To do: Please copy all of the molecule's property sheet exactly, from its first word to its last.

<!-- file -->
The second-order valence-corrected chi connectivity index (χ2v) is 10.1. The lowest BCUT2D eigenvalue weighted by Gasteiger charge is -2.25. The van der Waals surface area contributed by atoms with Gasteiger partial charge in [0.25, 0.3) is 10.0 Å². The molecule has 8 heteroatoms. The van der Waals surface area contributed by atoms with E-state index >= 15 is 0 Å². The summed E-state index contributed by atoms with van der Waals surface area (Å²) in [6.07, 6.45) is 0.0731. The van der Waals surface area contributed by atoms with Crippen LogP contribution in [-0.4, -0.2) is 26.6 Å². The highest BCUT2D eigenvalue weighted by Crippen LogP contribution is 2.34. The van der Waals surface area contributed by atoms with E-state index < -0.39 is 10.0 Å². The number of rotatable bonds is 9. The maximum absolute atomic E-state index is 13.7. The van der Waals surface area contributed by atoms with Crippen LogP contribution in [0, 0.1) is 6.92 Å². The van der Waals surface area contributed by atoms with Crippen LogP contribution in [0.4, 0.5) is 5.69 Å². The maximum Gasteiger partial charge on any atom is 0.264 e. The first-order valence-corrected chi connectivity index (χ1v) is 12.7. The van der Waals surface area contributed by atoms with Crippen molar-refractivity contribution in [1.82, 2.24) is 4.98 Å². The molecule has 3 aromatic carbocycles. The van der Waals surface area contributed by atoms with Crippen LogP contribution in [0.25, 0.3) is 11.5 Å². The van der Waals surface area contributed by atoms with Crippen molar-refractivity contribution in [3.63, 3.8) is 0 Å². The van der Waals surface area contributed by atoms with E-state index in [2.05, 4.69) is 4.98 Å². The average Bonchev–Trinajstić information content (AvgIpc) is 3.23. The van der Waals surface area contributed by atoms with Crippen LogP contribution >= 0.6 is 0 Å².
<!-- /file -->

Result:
The second-order valence-corrected chi connectivity index (χ2v) is 10.1. The lowest BCUT2D eigenvalue weighted by Gasteiger charge is -2.25. The van der Waals surface area contributed by atoms with Gasteiger partial charge in [0.25, 0.3) is 10.0 Å². The molecule has 8 heteroatoms. The van der Waals surface area contributed by atoms with E-state index >= 15 is 0 Å². The summed E-state index contributed by atoms with van der Waals surface area (Å²) in [6.07, 6.45) is 0.0731. The van der Waals surface area contributed by atoms with Crippen LogP contribution in [-0.4, -0.2) is 26.6 Å². The highest BCUT2D eigenvalue weighted by Crippen LogP contribution is 2.34. The van der Waals surface area contributed by atoms with E-state index < -0.39 is 10.0 Å². The number of rotatable bonds is 9. The maximum absolute atomic E-state index is 13.7. The van der Waals surface area contributed by atoms with Crippen LogP contribution in [0, 0.1) is 6.92 Å². The van der Waals surface area contributed by atoms with Crippen LogP contribution in [0.4, 0.5) is 5.69 Å². The maximum Gasteiger partial charge on any atom is 0.264 e. The first-order valence-corrected chi connectivity index (χ1v) is 12.7. The van der Waals surface area contributed by atoms with Crippen molar-refractivity contribution in [1.82, 2.24) is 4.98 Å². The molecule has 3 aromatic carbocycles. The van der Waals surface area contributed by atoms with Crippen LogP contribution in [0.25, 0.3) is 11.5 Å². The van der Waals surface area contributed by atoms with Crippen molar-refractivity contribution in [3.63, 3.8) is 0 Å². The van der Waals surface area contributed by atoms with E-state index in [2.05, 4.69) is 4.98 Å². The average Bonchev–Trinajstić information content (AvgIpc) is 3.23. The van der Waals surface area contributed by atoms with Crippen LogP contribution >= 0.6 is 0 Å².